How ISRO’s Chandrayaan-2 Will Go To The Moon


In 2008, India made its first big leap into space as Chandrayaan-1 set out for the Moon.

The Indian spacecraft orbited the Moon and beamed back evidence of water on the lunar surface, and below it, and, in the process, gave life to new geological curiosities.

But, 10 months into its two-year-long mission, it fell silent, bringing the exploration to an end. ISRO chairman G Madhavan Nair had then claimed that the mission had achieved 95 per cent of its objectives, later revising it to 110.

Now, ten years later, India gears up to return to the Moon. Only this time, it will set foot on the lunar surface—on the Moon’s apparently water-rich but freezing-cold south pole. According to reports, this region is an entirely unexplored territory and, therefore, presents a great opportunity to discover the presence of water on the Moon.

The landing site is also known to have ancient rocks that would offer clues on the history of the Moon and fossil records of the early solar system.

Chandrayaan-2 will essentially comprise three modules - an orbiter, a lander named ‘Vikram’, and a rover named ‘Pragyan’.

The mission will take off on board ISRO’s GSLV Mark III at 2.51 am on 15 July. The lander and the rover will be seated inside the launch vehicle.

The take-off will begin with the ignition of the two solid strap-on boosters. The rocket will slowly pick up momentum and be thrust into space.

Then, the second stage will kick in, as the liquid-fueled core, powered by a pair of Vikas engines, will fire up, and the strap-on boosters will be released.

Next, the covering to protect the payload will strip away as the rocket pushes through the Earth’s atmosphere.

After this, the liquid core stage will shut down and get detached, and the cryogenic upper stage, powered by India's largest cryogenic engine, will ignite, driving the module into a highly elliptical orbit.

At this stage, the propulsion system on board will raise the module’s orbit around the Earth through a series of burns. The module will experience a variation in speed as it undulates between points that are farthest and nearest to Earth.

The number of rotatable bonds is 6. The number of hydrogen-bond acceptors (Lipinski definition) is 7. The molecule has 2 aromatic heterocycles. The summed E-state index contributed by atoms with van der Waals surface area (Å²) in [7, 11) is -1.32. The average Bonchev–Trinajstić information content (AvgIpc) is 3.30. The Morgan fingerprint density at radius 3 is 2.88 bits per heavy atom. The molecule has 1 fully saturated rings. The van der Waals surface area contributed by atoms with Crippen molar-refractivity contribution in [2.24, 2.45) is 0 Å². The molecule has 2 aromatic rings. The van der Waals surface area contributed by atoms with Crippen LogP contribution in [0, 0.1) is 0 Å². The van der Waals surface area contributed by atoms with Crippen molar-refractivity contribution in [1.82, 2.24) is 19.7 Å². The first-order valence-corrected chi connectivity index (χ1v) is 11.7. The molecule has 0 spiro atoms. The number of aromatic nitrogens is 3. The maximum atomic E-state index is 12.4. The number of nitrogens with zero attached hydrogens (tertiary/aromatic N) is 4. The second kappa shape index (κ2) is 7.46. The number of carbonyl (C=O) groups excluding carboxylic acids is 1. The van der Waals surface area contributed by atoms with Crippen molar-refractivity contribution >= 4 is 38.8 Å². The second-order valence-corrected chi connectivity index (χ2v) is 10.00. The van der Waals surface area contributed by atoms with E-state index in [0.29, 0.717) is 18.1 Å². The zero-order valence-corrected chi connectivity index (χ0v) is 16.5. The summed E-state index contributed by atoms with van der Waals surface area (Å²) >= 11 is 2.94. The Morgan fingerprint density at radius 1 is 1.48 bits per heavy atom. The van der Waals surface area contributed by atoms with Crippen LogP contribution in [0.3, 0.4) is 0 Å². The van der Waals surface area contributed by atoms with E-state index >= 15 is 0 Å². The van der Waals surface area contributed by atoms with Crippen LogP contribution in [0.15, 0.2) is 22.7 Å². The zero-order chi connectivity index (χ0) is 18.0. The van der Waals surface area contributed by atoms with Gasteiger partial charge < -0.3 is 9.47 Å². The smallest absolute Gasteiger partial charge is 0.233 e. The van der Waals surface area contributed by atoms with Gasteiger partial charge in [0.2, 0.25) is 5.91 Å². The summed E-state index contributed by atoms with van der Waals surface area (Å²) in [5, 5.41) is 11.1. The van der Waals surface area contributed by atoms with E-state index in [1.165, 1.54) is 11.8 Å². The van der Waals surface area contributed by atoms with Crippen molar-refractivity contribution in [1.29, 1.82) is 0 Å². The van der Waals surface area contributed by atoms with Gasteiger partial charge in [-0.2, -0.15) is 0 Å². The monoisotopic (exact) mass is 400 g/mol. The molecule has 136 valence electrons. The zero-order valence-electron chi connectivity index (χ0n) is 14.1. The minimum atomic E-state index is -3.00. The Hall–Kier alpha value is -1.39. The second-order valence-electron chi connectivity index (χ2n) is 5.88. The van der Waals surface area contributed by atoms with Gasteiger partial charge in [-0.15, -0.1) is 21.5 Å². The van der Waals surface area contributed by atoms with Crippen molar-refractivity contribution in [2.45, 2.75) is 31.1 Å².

Every time the module reaches the perigee, or the point of the highest speed, the onboard engine will fire up, raising the speed even more, pushing it into a higher, more elongated orbit. With every burn of the onboard propulsion system, the module will keep spiralling outwards in increasingly elongated ellipses.

Eventually, the module’s speed will reach the escape velocity required to escape Earth’s gravity, and its orbit, elongated enough for it to set a course for the Moon, till it eventually gets close - and then, into a lunar orbit.

Nearly one and a half months after setting out for the Moon, Chandrayaan-2 will orbit Earth's satellite.

And then comes the tricky part. Here, the lander will separate from the orbiter and begin its descent towards the lunar surface. Once it gets to a level around 18 kilometers from the surface, a detection camera and hazard avoidance sensor will evaluate the landing site. From the data obtained, the lander will make its way to the predetermined landing site, reaching 100 meters above it.

The lander will then be guided to the safest landing point and, at the height of 2 meters, the thrust will be cut off, and the lander will go into free fall towards the impact point, with the legs absorbing the impact shock on landing.

Then, the six-wheel rover, Pragyan, will get into action. It will operate for 14-15 Earth days, or one lunar day, with ISRO exercising partial control from Earth. The orbiter, meanwhile, will continue to go around the Moon and will do so for a year.

And that, in a nutshell, will be India’s Chandrayaan-2 mission - one that will expand India’s footprint in space science and hopefully sow the seeds of future scientific discovery.

There used to be this space race back in the day when the US and the USSR used to try and outgun each other in the area of space research, defence, and exploration. This race has now emerged in a new avatar - a 2.0 version if you like - where space agencies, both government and private, are gunning for superiority. It’s here that ISRO is shining, thanks to spectacular feats like launching 104 satellites in one launch and for its almost unthinkable frugality.

With Chandrayaan-2, India has an opportunity to leave a mark, a much bigger one, on the space stage - and if it manages to pull it off, that will be another feather in its cap, but it will also be a critical stepping stone to greater success in the future.

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